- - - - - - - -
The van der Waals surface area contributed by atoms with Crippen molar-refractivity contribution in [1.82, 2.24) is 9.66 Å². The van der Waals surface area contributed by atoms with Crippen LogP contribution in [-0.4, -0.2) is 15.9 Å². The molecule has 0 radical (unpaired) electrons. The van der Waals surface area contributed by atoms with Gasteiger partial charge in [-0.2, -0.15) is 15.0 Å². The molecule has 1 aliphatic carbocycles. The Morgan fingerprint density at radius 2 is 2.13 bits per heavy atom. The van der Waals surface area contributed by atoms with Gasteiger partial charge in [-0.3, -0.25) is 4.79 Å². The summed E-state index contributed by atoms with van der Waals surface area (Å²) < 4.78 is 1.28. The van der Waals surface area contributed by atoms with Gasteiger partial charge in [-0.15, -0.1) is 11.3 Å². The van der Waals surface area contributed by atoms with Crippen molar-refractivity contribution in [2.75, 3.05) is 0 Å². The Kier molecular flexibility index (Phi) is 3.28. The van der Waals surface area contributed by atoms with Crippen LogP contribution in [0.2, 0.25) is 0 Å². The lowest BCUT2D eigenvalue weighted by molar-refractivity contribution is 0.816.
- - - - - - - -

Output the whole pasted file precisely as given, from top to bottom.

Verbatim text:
The van der Waals surface area contributed by atoms with Crippen molar-refractivity contribution in [1.82, 2.24) is 9.66 Å². The van der Waals surface area contributed by atoms with Crippen LogP contribution in [-0.4, -0.2) is 15.9 Å². The molecule has 0 radical (unpaired) electrons. The van der Waals surface area contributed by atoms with Gasteiger partial charge in [-0.2, -0.15) is 15.0 Å². The molecule has 1 aliphatic carbocycles. The Morgan fingerprint density at radius 2 is 2.13 bits per heavy atom. The van der Waals surface area contributed by atoms with Gasteiger partial charge in [-0.3, -0.25) is 4.79 Å². The summed E-state index contributed by atoms with van der Waals surface area (Å²) < 4.78 is 1.28. The van der Waals surface area contributed by atoms with Gasteiger partial charge in [-0.15, -0.1) is 11.3 Å². The van der Waals surface area contributed by atoms with Crippen molar-refractivity contribution in [2.75, 3.05) is 0 Å². The Kier molecular flexibility index (Phi) is 3.28. The van der Waals surface area contributed by atoms with Crippen LogP contribution in [0.2, 0.25) is 0 Å². The lowest BCUT2D eigenvalue weighted by molar-refractivity contribution is 0.816.